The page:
A Kenyan preschooler photographed by Heward Jue while working with Asante Africa Foundation

Because of his work and personal interest in different cultures and developing countries, Heward has traveled to various parts of the world.

“I went to South Africa for a commercial wine project. But what captivated me was the sea of shanty towns I saw. I thought it would be interesting to visit the residents and take some portraits. The faces and spirits of the people I captured were absolutely wonderful, so I made large prints to hang in my office when I returned. One of my colleagues who knew the founder at Asante Africa Foundation saw the photos and introduced me to her. I started designing their annual reports and later became a Board Member,” Heward says.

“When I was at Asante Africa, I heard about the Getty Images Creative Grant. I decided to build a proposal and provided a portfolio to apply for this $20,000 grant. It was an international competition with 85 applicants from 23 different countries. We were one of the two awarded,” he states.

“Asante Africa Foundation helps to educate children in East Africa, where there are many obstacles besides poverty that hinder children from getting educated. For example, when girls start to menstruate, many stop attending school. Asante Africa Foundation helps by building girls’ toilets so that they have safe and private places to take care of the hygiene needs while at school,” Heward says.

Heward Jue adjusting microphone while working on project for Asante Africa

Heward Jue adjusting microphone while preparing to record a Maasai girl’s story for Asante Africa Foundation.

One of the main purposes of this project was to promote awareness for Asante Africa and the work they do. Utilizing his creative advertising background, Heward wrote, co-directed and shot this video for the foundation. It demonstrates the drastic differences between life with and without education:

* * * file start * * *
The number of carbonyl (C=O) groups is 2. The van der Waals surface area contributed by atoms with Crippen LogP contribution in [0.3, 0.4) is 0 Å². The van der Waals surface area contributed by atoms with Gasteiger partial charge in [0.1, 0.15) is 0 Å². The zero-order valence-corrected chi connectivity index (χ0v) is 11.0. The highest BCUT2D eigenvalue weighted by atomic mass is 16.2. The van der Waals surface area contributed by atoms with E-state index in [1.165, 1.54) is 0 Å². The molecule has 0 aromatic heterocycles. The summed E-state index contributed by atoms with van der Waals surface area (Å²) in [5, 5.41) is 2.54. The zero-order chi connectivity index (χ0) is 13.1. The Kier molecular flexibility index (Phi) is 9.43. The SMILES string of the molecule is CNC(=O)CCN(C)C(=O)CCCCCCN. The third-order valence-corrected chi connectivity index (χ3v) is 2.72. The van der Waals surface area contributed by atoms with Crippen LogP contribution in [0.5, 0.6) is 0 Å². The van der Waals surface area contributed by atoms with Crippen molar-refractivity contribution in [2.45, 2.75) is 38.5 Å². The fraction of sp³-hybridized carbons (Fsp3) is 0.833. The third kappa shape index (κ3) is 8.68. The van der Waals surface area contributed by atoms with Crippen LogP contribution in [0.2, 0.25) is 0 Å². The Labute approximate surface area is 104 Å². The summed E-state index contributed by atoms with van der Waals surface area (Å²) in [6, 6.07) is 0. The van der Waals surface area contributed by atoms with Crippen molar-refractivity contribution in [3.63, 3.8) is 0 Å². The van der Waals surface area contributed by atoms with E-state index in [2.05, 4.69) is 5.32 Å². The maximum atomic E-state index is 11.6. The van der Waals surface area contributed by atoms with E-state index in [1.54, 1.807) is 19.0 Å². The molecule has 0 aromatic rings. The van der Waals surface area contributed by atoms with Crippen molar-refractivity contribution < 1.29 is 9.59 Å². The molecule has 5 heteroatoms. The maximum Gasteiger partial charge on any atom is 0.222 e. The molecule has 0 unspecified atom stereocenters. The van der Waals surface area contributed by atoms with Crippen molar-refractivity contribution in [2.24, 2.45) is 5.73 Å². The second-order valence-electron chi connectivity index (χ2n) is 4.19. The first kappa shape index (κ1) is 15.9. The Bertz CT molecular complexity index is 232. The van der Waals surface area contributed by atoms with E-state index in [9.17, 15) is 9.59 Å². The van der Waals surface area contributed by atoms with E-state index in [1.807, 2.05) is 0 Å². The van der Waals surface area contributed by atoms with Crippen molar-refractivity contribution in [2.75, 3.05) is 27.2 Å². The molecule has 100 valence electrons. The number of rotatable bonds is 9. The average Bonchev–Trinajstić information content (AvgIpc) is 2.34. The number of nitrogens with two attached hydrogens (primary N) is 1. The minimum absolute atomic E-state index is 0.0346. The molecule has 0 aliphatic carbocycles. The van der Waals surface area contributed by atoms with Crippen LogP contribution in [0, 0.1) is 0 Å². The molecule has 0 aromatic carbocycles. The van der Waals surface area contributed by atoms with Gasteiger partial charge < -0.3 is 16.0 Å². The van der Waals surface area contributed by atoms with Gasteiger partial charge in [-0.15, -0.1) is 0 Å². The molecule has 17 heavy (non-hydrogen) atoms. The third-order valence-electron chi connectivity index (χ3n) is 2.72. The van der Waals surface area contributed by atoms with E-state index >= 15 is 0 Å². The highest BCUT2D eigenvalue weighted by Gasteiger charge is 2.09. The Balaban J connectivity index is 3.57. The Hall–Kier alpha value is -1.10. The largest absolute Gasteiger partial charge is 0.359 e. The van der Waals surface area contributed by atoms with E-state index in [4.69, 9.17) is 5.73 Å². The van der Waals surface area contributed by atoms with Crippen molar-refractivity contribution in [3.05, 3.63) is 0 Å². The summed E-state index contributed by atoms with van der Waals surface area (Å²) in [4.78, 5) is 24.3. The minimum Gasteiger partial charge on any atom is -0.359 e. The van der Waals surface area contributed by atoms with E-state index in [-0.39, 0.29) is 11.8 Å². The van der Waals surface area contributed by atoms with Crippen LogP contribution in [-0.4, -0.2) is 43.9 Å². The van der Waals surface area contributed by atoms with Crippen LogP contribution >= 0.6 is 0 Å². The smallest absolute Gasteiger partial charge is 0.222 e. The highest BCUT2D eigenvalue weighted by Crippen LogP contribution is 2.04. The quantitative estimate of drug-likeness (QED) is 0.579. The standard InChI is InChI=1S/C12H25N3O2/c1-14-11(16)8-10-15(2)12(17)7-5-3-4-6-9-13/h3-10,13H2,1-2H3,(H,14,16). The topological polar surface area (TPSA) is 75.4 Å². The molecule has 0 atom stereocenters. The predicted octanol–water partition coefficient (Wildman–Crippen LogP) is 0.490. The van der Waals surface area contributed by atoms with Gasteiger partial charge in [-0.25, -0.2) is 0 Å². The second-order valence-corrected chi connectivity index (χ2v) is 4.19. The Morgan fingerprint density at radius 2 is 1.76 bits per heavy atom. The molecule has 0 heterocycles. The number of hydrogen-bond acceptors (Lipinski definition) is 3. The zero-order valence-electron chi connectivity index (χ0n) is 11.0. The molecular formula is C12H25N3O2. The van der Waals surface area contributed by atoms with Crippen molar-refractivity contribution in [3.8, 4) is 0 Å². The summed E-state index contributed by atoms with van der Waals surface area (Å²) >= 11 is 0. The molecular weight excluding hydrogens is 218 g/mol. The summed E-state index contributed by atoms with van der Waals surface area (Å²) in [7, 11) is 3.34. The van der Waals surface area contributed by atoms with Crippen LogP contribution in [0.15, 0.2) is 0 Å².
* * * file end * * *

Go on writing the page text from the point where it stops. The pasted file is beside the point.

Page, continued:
A striking print campaign, as represented by this ad below, was also created to round out the campaign.

HewardJueAsanteAfricaIWantToShoot

How Heward got involved with Roots of Peace

“Back in 1999, I designed the Roots of Peace logo when their founder, Heidi Kuhn, was operating out of her living room. They’ve grown tremendously since then, and she recently contacted me to document their work in Vietnam,” Heward states.

Heward Jue capturing a story from a man in Vietnam

Photographer Heward Jue shooting while a Vietnamese farmer shares his story for Roots of Peace.

The ACE Group, a global insurer and one of Roots of Peace’s sponsors, provided the funding for this project.

 

RootsOfPeaceTurningMinesIntoVines

Photo by Tucker Kühn, Roots of Peace.

Roots of Peace’s mission is to restore economic vitality to war-torn regions by creating livelihood opportunities through agriculture. In Vietnam, where the war ended 40 years ago, there are still areas plagued with unexploded landmines, bombs and rocket-propelled grenades. Roots of Peace works with partners to remove these devices, turning what was once destructive land into productive, arable land.

Vietnamese victim family

A Vietnamese family empowered by the work of Roots of Peace. Photography by Heward Jue.

Can you turn your volunteer work into compensated opportunities?

Heward likes doing work for nonprofits that have noble causes. “Lots of people want to help nonprofits, but it doesn’t always have to be charity. There are funds out there, and you can do some research to find organizations that need your skill set. It’s just a matter of asking the right questions and finding the right avenues,” suggests Heward.